Rick said BI is our Journal ID Mask and Journal Source, even if we have multiple Billing Units. The Journal Date is determined by Ben Martin in General Accounting and is set for Accounting Date on Transaction. This means the date it will appear in the G/L.
He touched on Beginning Date to Period, saying July through December is open with July 1 being the Beginning Date to Period, December 1.
“Touch Point Summarization” is how transactions enter the G/L. Departments can drill down to get details of various transactions instead of calling A/R the way they currently do. Under G/L, then under “Journals”, then under “Subsystem Journals and Accounting Entry Definitions”, then under “Billing Definitions”, is the “BI Accounting Entry Table”. This is where all the detail is kept, per Rick! Here, a department can drill down, across “Products” and use entry screens. Money is kept under “Accounting Entry Definitions”.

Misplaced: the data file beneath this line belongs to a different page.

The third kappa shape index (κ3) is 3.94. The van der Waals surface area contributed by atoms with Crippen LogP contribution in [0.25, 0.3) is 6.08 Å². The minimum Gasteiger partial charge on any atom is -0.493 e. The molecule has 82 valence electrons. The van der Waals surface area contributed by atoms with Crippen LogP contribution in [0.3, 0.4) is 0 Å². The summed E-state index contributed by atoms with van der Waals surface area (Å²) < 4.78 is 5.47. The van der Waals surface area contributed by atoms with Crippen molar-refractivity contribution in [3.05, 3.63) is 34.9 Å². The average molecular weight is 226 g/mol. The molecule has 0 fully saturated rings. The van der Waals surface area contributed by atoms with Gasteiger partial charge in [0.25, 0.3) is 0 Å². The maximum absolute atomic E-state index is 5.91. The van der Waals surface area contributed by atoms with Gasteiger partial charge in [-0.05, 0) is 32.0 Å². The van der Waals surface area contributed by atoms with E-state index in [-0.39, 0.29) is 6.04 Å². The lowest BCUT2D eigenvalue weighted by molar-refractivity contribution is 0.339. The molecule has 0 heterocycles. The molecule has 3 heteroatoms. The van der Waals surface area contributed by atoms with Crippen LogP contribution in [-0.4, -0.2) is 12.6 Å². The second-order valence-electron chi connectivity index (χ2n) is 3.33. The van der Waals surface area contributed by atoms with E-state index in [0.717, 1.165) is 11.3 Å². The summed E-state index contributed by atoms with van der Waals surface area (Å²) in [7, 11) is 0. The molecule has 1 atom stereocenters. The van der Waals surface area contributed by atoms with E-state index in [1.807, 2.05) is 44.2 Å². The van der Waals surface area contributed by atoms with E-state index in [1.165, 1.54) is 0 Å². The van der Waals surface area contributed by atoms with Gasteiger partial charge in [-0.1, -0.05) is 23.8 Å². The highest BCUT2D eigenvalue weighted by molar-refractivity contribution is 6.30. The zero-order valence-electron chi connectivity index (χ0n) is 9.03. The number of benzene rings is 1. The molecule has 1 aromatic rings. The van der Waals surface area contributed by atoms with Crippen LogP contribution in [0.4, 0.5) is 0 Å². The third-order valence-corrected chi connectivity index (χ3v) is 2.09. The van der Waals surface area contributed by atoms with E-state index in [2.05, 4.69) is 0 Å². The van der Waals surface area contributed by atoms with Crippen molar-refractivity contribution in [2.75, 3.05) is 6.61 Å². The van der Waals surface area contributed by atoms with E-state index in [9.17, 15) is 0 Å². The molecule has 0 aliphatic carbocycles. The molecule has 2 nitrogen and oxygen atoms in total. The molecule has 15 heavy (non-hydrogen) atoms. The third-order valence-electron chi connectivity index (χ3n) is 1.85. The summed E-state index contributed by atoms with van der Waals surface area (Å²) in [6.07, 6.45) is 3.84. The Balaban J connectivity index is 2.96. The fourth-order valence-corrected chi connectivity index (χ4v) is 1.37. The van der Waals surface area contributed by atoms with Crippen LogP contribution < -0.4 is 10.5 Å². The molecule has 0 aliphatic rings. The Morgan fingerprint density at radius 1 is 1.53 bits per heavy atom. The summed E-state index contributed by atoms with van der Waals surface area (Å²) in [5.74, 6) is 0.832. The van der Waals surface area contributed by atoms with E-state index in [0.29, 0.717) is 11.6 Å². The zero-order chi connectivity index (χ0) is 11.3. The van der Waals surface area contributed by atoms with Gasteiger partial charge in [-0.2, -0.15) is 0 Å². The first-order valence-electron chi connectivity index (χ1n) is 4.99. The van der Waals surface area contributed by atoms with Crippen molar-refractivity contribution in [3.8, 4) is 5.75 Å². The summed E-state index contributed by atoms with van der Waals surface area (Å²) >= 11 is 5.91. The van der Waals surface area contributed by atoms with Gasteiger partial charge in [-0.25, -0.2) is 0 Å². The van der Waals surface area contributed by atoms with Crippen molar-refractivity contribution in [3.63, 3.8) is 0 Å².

Currently, G/L Summarizes cash entries. In PeopleSoft, Cash System flows to “Staging Table” (leaves detail here).
He touched on the other options found under “Touch Point Summarization” as well.
Such as: How Specified Options = Summarize to Account (=Summarize to Acct. Codes) or summarize all Chart Fields. How Account Specified = All Account Values. How Alternate Summarization Option = Retain Detail.
Rick also stated “A/P Origin ID” is used when A/P is used to bill a Business Unit. For example: A Business Unit does work for another and needs to bill the unit it serviced.
Rick stated Billing could have different Chart Fields from G/L, but Ellen said UD was not doing this.
Under “Distribution Codes”, he defined “Entry Reason Codes” as info sent to A/R and